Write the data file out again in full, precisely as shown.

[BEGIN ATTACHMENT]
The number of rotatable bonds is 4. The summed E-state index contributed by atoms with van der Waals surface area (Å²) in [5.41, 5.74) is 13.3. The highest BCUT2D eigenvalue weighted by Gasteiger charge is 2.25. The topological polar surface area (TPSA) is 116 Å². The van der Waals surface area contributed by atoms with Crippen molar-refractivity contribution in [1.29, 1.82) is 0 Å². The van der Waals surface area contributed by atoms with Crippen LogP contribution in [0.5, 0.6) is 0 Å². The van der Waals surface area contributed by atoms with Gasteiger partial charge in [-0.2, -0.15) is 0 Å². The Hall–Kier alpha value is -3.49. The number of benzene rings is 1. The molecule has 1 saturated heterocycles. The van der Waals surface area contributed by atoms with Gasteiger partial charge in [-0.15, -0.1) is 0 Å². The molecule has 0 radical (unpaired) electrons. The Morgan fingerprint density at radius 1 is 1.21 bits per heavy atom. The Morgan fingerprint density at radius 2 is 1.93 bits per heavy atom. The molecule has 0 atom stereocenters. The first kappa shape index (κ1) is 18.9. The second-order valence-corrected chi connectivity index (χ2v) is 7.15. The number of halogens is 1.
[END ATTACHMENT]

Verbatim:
The number of rotatable bonds is 4. The summed E-state index contributed by atoms with van der Waals surface area (Å²) in [5.41, 5.74) is 13.3. The highest BCUT2D eigenvalue weighted by Gasteiger charge is 2.25. The topological polar surface area (TPSA) is 116 Å². The van der Waals surface area contributed by atoms with Crippen molar-refractivity contribution in [1.29, 1.82) is 0 Å². The van der Waals surface area contributed by atoms with Crippen LogP contribution in [0.5, 0.6) is 0 Å². The van der Waals surface area contributed by atoms with Gasteiger partial charge in [-0.2, -0.15) is 0 Å². The Hall–Kier alpha value is -3.49. The number of benzene rings is 1. The molecule has 1 saturated heterocycles. The van der Waals surface area contributed by atoms with Gasteiger partial charge in [-0.15, -0.1) is 0 Å². The molecule has 0 radical (unpaired) electrons. The Morgan fingerprint density at radius 1 is 1.21 bits per heavy atom. The Morgan fingerprint density at radius 2 is 1.93 bits per heavy atom. The molecule has 0 atom stereocenters. The first kappa shape index (κ1) is 18.9. The second-order valence-corrected chi connectivity index (χ2v) is 7.15. The number of halogens is 1.